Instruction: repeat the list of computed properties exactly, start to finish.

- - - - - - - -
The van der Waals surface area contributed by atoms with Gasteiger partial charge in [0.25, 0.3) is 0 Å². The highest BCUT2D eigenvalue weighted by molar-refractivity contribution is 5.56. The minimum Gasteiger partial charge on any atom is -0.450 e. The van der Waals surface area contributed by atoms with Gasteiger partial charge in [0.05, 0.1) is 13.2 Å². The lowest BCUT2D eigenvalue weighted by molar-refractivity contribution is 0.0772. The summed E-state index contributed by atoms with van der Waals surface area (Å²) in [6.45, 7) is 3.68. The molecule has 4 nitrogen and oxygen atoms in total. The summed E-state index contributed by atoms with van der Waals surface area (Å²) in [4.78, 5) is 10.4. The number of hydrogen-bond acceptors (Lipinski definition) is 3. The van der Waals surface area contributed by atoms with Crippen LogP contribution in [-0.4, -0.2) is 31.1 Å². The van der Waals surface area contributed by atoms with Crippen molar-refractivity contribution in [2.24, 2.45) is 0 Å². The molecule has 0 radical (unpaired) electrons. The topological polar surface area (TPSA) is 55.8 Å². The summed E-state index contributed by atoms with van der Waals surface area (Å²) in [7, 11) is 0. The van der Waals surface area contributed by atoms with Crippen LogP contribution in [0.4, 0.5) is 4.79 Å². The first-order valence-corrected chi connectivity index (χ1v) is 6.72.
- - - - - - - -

The van der Waals surface area contributed by atoms with Gasteiger partial charge in [0.25, 0.3) is 0 Å². The highest BCUT2D eigenvalue weighted by molar-refractivity contribution is 5.56. The minimum Gasteiger partial charge on any atom is -0.450 e. The van der Waals surface area contributed by atoms with Gasteiger partial charge in [0.05, 0.1) is 13.2 Å². The lowest BCUT2D eigenvalue weighted by molar-refractivity contribution is 0.0772. The summed E-state index contributed by atoms with van der Waals surface area (Å²) in [6.45, 7) is 3.68. The molecule has 4 nitrogen and oxygen atoms in total. The summed E-state index contributed by atoms with van der Waals surface area (Å²) in [4.78, 5) is 10.4. The number of hydrogen-bond acceptors (Lipinski definition) is 3. The van der Waals surface area contributed by atoms with Crippen LogP contribution in [-0.4, -0.2) is 31.1 Å². The van der Waals surface area contributed by atoms with Crippen molar-refractivity contribution in [2.24, 2.45) is 0 Å². The molecule has 0 radical (unpaired) electrons. The topological polar surface area (TPSA) is 55.8 Å². The summed E-state index contributed by atoms with van der Waals surface area (Å²) in [7, 11) is 0. The van der Waals surface area contributed by atoms with Crippen LogP contribution in [0.4, 0.5) is 4.79 Å². The first-order valence-corrected chi connectivity index (χ1v) is 6.72.